When you are assigned a descriptive essay, usually the professor wants you to paint a picture of the subject in question just with the help of words. If the subject is your childhood home, you may need to dig deeper into your memory to bring those words to life. Can you make the reader feel like they have been to your house? Here are a few tricks to accomplish just that.
In order to resuscitate the images of your childhood home, you can use the trick of the five senses. The first sense is of course the visual. Take out some photographs, or, if you can, visit your home to refresh your memory. Describe everything you see to yourself. What kind of dwelling is it? What material is it made of? How big is it? Pretend you are in retail and gathering information about a space for rent, and you are likely to successfully describe your house to a stranger. Some trivial things that you would not mention at first may be on the contrary quite important for someone who has never been to your city or neighborhood.
It is often said that the olfactory sense brings back the strongest memories. How did your home smell like? Maybe of freshly baked cookies that your mom used to make, of your dad’s collection of wooden ships or of your sister’s scented candles? Think about the other senses: touch, taste and hearing. You might find out something interesting that you would like to include in your paper to make it stand out among the rest.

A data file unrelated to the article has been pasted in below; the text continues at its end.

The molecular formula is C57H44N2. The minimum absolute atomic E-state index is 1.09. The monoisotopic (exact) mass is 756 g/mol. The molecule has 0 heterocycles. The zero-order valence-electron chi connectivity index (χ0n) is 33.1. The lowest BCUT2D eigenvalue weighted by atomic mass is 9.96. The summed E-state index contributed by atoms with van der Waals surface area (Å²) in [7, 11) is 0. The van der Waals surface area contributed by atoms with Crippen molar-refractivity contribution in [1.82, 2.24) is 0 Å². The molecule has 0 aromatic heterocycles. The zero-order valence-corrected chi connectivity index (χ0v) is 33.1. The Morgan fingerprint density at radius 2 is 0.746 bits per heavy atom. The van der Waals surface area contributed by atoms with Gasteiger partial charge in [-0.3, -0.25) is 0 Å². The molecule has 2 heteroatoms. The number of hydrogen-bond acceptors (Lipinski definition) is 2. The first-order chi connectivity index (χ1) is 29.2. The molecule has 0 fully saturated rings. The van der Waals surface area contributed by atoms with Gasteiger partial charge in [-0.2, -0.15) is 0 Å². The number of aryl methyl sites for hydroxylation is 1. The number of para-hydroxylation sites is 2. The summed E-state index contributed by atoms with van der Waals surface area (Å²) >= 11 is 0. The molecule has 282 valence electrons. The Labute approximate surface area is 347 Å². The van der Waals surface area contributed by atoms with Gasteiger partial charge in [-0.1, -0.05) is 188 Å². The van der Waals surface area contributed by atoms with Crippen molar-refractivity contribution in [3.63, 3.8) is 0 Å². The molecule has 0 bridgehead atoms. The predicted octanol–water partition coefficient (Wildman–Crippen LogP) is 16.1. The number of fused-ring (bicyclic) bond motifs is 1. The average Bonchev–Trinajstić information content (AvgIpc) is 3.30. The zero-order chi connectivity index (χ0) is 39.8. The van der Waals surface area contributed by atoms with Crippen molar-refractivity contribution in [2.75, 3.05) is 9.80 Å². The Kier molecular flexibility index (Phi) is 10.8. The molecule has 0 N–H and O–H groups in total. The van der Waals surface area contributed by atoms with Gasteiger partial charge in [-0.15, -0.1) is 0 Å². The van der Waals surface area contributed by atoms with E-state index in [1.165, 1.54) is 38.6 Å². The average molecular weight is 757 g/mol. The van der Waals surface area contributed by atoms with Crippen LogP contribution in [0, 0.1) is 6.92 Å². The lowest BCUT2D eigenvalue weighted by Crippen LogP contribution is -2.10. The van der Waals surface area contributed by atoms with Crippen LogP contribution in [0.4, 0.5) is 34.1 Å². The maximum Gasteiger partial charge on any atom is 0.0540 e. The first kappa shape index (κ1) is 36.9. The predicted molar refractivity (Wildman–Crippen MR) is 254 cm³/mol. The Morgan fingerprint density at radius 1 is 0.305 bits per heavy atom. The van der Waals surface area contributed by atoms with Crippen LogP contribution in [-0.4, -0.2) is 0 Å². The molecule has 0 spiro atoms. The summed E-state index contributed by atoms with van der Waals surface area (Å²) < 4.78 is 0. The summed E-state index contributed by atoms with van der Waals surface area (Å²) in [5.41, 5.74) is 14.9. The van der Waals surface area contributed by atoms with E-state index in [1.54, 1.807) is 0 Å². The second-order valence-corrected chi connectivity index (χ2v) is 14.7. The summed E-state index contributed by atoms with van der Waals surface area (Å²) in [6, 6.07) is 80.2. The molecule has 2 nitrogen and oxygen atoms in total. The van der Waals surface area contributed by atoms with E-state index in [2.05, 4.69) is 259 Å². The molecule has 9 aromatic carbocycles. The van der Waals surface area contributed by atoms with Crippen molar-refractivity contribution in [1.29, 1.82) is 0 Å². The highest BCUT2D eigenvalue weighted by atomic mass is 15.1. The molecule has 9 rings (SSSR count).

If you do not want to get absorbed in too many details, but would rather prefer a truthful account of the events, focus on the structural method. Think about your house as you would think of a box from Ikea. What parts is it made of? How do they fit together? Which rooms faced the sun? Describe the number of rooms, and the furniture that belonged to each room. What was the general design? What colors did your house combine? The structural method of describing is a great way to focus on the whole picture without dwelling upon each small detail.
Of course, a house is more worth writing about if it is a real home to you. When we talk about home, the first thing we think about are the people inhabiting it, and everything that concerns them. How did living in such a home influence you? Did you become independent and creative thanks to the tree house in the back yard where you used to play? Or maybe due to the fact that you were crammed with your siblings in one room, you are extra sociable and good at sharing? Analyze your roots and you will be surprised at the conclusions you might draw.